Jan. 4, 2013 at 9:52 AM ET
Two years after a viral video transformed him from a homeless drug addict to a media sensation, Ted Williams has a steady job -- and a willingness to give back to those struggling as he did.
In a segment that appeared on TODAY Friday, Williams spoke with NBC’s Stephanie Gosk about his new job doing voiceovers for Kraft Macaroni & Cheese -- the latest peak in a life that has had more than its share of highs and lows. After becoming the No. 1 drive-time DJ in Columbus, Ohio, in the 1980s, Williams spent 17 years on the streets because of addictions to crack cocaine and alcohol.
But then came a YouTube video that went viral. Shot by Columbus Dispatch videographer Doral Chenoweth III in January 2011, it showed a bedraggled Williams performing a silky voiceover while panhandling off Interstate 71 in Columbus. In it Williams holds a sign that reads, “I’m an ex-radio announcer who has fallen on hard times.”
Within a matter of days, Williams served as a guest announcer on TODAY. Now, two years later, Williams has the job with Kraft and an apartment he calls home. He also has had an emotional reunion with his mother, but admits that his relationships with his seven children remain strained.
Williams has also been working hard to maintain his sobriety after two stints in rehab. In May, he admitted to Matt Lauer on TODAY that he had relapsed on drugs and alcohol twice since his rise to fame.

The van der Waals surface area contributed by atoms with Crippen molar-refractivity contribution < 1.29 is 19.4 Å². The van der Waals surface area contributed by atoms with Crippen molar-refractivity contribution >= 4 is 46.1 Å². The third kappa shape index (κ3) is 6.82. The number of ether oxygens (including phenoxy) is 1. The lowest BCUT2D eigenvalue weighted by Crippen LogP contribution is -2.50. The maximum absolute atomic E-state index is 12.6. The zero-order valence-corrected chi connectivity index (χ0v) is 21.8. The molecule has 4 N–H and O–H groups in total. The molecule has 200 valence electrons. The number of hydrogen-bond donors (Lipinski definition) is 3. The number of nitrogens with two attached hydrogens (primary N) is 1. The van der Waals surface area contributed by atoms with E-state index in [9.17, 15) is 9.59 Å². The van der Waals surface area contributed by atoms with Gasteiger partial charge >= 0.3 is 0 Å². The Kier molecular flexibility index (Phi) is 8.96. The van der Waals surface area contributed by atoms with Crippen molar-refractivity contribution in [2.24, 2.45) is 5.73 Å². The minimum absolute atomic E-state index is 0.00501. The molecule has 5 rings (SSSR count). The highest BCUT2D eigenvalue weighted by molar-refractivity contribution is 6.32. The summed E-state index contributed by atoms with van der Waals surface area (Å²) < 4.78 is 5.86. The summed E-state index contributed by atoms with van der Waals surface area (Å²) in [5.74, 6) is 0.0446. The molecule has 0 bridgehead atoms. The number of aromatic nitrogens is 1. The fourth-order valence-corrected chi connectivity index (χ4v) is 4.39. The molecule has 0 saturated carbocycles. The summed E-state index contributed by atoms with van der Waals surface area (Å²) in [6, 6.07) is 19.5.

“Matt Lauer was very scared for me at one point,’’ Williams told Gosk in the report that aired Friday. “He mentioned on the air, ‘You know Ted, I hope things work out for you.’’’
Helping him stay on a positive track has been a nonprofit foundation he started with Kraft, The Ted Williams Project, which raises money to help the poor in Columbus.
“Some people, they really look at me with admiration, and they’re like, ‘God if you can do it, I can do it,’’’ Williams said. “I feel like if I fail, what is that person going to do?’’
Williams can empathize with the plight of the homeless in Columbus, many of whom are still his friends, as he remembers what it was like to stand on a highway median and ask people for money.
“I thought it was the most degrading thing,’’ he said. “I thought it was the lowest form of homelessness.’’
Williams was able to escape that hard life thanks to his golden voice and a viral video. While his circumstances have dramatically changed, his mellifluous voice remains the same. He even helped show Gosk how it’s done, signing off the segment with a richly-toned, “Stephanie Gosk, NBC News, New York.’’